Today on NPR's Diane Rehm Show: Martha Sherrill, author of Dog Man: An Uncommon Life on a Faraway Mountain (Penguin Press, $25.95, 9781594201240/1594201242).


Today on Oprah: Padma Lakshmi, author of Tangy Tart Hot and Sweet: A World of Recipes for Every Day (Weinstein Books, $34.95, 9781602860063/1602860068).


Today on the View: Chelsea Handler, author of Are You There, Vodka? It's Me, Chelsea (Simon Spotlight, $24.95, 9781416954125/1416954120).


Tonight on the Charlie Rose Show: A.G. Lafley, co-author of The Game-Changer: How You Can Drive Revenue and Profit Growth with Innovation (Crown Business, $27.50, 9780307381736/0307381730).


Tonight on Nightline: Lidia Matticchio Bastianich, author of Lidia's Italy: 140 Simple and Delicious Recipes from the Ten Places in Italy Lidia Loves Most (Knopf, $35, 9781400040360/1400040361).


Tomorrow morning on the Today Show, First Lady Laura Bush will act as guest host, participating in several segments, offering a tour of the Bush Family ranch in Crawford, Tex.,--and, with her daughter Jenna, discussing their new children's book, Read All About It! (HarperCollins, $17.99, 9780061560750/0061560758).

Also on the Today Show: Chelsea Handler, author of Are You There, Vodka? It's Me, Chelsea (Simon Spotlight, $24.95, 9781416954125/1416954120), and Scott Conant, author of Bold Italian (Broadway, $19.95, 9780767916837/0767916832).


Tomorrow on NPR's Diane Rehm Show: Joanne Harris, author of The Girl with No Shadow (Morrow, $24.95, 9780061431623/0061431621).


Tomorrow on NPR's Fresh Air: David Treuer, author of The Translation of Dr Apelles: A Love Story (Graywolf Press, $23, 9781555974510/1555974511).


Tomorrow on Oprah: Sophie Uliano, author of Gorgeously Green: 8 Simple Steps to an Earth-Friendly Life (Collins, $16.95, 9780061575563/0061575569).


Tomorrow on the Tonight Show with Jay Leno: Ed Begley Jr., author of Living Like Ed: A Guide to the Eco-Friendly Life (Clarkson Potter, $18, 9780307396433/0307396436).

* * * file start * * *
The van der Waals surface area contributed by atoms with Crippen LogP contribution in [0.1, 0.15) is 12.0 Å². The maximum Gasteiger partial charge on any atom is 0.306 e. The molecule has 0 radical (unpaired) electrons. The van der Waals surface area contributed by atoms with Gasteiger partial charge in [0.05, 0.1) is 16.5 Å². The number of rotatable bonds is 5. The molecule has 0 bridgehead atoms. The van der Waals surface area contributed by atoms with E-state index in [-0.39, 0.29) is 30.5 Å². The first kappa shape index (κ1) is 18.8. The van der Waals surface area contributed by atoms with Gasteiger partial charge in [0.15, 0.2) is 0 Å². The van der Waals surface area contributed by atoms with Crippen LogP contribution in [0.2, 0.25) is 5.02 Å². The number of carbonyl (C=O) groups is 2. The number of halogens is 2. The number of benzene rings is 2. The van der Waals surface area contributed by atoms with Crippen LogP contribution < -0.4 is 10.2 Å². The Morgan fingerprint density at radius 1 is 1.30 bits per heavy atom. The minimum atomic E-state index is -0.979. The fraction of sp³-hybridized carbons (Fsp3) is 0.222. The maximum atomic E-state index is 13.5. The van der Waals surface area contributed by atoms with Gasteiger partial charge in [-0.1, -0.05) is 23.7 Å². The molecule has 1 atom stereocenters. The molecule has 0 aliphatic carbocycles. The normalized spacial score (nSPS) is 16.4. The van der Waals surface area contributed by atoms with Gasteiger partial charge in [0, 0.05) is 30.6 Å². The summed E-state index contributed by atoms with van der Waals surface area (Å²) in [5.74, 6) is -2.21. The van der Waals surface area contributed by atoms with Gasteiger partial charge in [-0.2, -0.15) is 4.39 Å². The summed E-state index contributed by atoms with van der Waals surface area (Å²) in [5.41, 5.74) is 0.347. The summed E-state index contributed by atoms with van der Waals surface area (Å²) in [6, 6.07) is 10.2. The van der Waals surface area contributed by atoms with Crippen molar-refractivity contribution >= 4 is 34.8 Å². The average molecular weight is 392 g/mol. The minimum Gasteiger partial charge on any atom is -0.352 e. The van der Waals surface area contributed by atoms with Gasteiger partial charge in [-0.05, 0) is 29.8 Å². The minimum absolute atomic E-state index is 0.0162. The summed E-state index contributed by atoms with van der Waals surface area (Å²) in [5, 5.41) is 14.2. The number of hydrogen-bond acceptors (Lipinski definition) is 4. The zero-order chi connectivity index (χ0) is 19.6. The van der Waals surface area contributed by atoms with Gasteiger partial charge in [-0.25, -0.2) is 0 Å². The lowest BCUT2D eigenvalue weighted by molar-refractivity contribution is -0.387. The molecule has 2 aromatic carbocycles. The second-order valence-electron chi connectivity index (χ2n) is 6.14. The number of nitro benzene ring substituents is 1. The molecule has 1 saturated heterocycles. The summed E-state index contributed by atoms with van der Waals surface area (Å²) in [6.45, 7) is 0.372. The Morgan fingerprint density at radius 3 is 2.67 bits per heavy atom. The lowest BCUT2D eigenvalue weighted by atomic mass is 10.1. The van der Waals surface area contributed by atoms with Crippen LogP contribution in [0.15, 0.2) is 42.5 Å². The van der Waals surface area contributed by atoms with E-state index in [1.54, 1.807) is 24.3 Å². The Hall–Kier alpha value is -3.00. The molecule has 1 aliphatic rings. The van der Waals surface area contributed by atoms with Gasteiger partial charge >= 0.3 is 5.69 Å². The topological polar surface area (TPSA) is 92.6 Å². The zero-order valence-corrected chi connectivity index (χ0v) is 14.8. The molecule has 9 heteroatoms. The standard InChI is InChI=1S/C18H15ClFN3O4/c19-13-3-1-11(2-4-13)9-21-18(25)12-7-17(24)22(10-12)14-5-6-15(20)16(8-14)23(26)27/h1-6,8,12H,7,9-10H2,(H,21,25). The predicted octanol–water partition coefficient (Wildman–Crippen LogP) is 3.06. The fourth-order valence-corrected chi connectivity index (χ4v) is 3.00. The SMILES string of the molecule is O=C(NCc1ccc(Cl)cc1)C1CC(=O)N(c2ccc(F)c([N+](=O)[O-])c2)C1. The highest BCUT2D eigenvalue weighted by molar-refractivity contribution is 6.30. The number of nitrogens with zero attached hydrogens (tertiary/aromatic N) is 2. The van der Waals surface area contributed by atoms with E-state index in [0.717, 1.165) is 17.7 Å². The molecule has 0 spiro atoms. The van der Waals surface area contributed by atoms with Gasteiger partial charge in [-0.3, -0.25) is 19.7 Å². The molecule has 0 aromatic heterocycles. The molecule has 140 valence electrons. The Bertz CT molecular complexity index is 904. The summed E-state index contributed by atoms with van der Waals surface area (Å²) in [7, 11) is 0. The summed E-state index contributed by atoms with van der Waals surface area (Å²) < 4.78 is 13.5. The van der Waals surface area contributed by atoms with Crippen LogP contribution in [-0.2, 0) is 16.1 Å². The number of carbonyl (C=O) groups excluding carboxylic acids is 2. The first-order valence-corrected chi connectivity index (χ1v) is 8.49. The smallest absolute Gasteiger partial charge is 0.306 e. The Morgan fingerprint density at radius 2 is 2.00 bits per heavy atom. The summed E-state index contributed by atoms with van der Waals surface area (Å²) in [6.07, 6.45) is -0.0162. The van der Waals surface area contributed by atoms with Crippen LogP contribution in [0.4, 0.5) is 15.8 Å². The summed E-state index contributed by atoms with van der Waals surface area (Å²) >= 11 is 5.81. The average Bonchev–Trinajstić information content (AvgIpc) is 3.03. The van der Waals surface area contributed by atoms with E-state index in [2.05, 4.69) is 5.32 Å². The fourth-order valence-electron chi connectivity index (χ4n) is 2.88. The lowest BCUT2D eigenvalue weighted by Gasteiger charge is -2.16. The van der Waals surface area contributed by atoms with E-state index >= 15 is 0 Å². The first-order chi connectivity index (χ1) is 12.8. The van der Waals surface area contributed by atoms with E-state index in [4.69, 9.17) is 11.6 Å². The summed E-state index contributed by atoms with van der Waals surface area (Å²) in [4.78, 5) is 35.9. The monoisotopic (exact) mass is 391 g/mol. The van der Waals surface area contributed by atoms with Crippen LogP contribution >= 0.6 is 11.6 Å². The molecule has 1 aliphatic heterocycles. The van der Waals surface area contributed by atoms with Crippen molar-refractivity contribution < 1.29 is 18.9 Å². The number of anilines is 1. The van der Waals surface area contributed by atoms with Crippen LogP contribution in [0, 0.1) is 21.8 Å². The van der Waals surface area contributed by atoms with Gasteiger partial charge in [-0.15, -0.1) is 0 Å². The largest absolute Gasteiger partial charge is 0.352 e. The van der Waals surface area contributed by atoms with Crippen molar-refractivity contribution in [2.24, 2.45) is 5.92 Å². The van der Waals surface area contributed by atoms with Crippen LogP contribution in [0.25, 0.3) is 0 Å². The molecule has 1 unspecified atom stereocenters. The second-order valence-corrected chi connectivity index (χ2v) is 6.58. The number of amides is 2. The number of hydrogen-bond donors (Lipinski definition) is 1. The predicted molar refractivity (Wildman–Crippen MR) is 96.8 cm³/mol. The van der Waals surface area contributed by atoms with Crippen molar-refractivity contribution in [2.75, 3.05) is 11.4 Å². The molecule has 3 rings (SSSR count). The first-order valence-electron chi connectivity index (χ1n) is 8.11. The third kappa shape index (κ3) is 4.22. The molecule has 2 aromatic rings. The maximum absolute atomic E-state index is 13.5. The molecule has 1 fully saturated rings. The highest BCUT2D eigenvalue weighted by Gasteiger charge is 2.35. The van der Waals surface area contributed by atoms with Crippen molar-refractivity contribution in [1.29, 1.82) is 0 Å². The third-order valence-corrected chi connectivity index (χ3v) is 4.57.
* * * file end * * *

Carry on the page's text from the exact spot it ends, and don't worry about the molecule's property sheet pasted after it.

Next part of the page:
Books & Authors

Book Sense: May We Recommend

From last week's Book Sense bestseller lists, available at, here are the recommended titles, which are also Book Sense Picks:


The Outcast by Sadie Jones (HarperCollins, $24.95, 9780061374036/0061374032). "Sadie Jones displays rare skills in her debut novel. The story of a troubled young man in post-WW II suburban London is heartbreaking and wonderful. The book evokes both the best emotions of Catcher in the Rye and the spirit of quiet rebellion of The Razor's Edge, with characters who are well written and real. I love this book."--Brooke Raby, Joseph-Beth Booksellers, Lexington, Ky.

Twenty Chickens for a Saddle
by Robyn Scott (Penguin Press, $24.95, 9781594201592/1594201595). "An astonishingly written story of growing up in modern-day Africa with loving, eccentric, and adventure-loving parents. Every character in this book could fill a novel."--Lillian Kinsey, Bohannons' Books With A Past, Georgetown, Ky.


The Baum Plan for Financial Independence by John Kessel (Small Beer Press, $16, 9781931520508/193152050X). "John Kessel's writing exists at the edge of things, in the dark corner where the fiction section abuts the science fiction shelves, in the hyphen where magic meets realism. This is one of those too rare short story collections that you can recommend with confidence to both the literary snob and the hard-core computer geek."--Rich Rennicks, Malaprop's Bookstore/Cafe, Asheville, N.C.

For Middle Readers

How Does the Show Go On?